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Creating and Troubleshooting a Plastic Injection Molding Process - Pack & Hold Pressures

 

Plastic injection Molding Process - Pack & Hold Pressure and Time – Phrasing Reference – I will be referring to the “set point hydraulic pressure” when I am referring to PSI in this section.  Once we have properly established our 95 – 99% fill point of our injection molding process, we can set our pack and hold pressures and timers.  When making the very first shots in a new tool, you will probably want to set these parameters somewhere around 50 to 100 PSI to start with.  This will help protect the mold from over packing and flashed parting lines until you have established some basic process parameters, but also help avoid  “bouncing of the injection screw” that can occur when “zero” pressure is applied at the transfer point from first to second stage pressure.  Once again, if the full inertia of the screw was absorbed as it should be at this point, issues with the injection screw bouncing back after transfer should be minimal to begin with. 

 

If your press is so equipped, and you are confident that you will not flash out the tool, you can begin adding your pack pressure to your process.  I would work in 100 and not more than 200 PSI increments at this point.  The goal you will have at this point will be to as the term indicates, “pack out your part”.  You want to use this phase of the process to finish filling   the remaining 1 to 5% of the part from the 1st stage portion of your process.  If your machine is not equipped with a separate “pack” function, you can use the 1st step of your injection hold pressure settings to accomplish the same task.  In this phase of the injection molding process, you are attempting to bring the part to the peak cavity or plastic pressure you will need to produce a fully filled out, dimensionally correct, sink, & flash free part.  Depending on the type of resin used, this could be as little as a 100 PSI, or as much as 2500 PSI depending on your needs.  Pack time, will typically be somewhere between .5 and 2 seconds, but again will vary with the resin and part design used.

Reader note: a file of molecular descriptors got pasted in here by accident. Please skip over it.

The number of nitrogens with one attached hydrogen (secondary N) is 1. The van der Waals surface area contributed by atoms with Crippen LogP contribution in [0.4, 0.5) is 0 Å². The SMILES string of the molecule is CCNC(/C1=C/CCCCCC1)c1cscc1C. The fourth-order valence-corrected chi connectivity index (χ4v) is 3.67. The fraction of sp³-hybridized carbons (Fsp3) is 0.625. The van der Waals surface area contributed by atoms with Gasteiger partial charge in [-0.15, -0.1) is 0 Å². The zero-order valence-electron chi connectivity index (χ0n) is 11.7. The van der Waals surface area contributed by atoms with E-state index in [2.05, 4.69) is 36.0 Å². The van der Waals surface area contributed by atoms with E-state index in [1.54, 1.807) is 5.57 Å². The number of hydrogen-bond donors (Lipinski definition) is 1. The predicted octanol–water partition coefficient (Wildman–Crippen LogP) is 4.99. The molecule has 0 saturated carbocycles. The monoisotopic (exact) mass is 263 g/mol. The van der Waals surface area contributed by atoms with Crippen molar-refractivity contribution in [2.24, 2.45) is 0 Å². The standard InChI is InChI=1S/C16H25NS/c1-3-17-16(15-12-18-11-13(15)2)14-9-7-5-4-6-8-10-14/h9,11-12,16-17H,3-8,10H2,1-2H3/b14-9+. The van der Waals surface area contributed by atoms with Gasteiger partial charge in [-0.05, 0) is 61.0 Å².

Once the pack phase is complete, you will switch to hold pressure.  The purpose of the injection hold pressure phase of the process is to maintain the plastic pressure inside of the cavity until the gate has frozen off, which then acts as a barrier to any further pressure loss in the cavity.  The amount of hold pressure needs to be just high enough to maintain the cavity pressure during this time, without any loss of pressure or discharge of plastic resin back out of the gate.  Assuming the part has been designed correctly, this should give you a part of acceptable quality.  Hold “time” is established through use of a gate seal study.  What this is a simple test to determine when the gate is frozen, thus reducing any loss of time due to and unnecessarily long hold period.  The way to establish this point is done simply with a scale and can be hand plotted or loaded into a spread sheet to produce a graph if you desire. 

 

You will only need two columns for your study.  The first column, you will label as “time”.  The second column will be labeled as “weight”.  Start with a time where you know the gate is not yet frozen.  Let’s say for example we are estimating our hold time to be 20 seconds to the gate freeze point.  In your first column under time, write in the number 10; next line 11, and so on until you reach 25.  Now as you run your injection molding process, start with the 10 second hold time setting, and when the part is produced, weigh it and put the weight in the weight column on the line where you entered the 10.  Repeat this for every one second interval up to 20 (see example 1).  You should see the point where the weight stops increasing, and this will be the gate freeze point, and thus, there is no need to maintain hold  pressure beyond that point

Example 1

as it will just be wasted energy and cycle time , and cycle time equals “money”!  If  by the time you have reached the last point (20 seconds in our example) and the weight has not stopped increasing, continue until you get at least two consecutive weight readings, with little or no change.  You will now be able to begin your screw rotate and cooling phase at this point. 

 

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Written by: WM8C, August 17th, 2006.  Not for use without written permission

 

 

 

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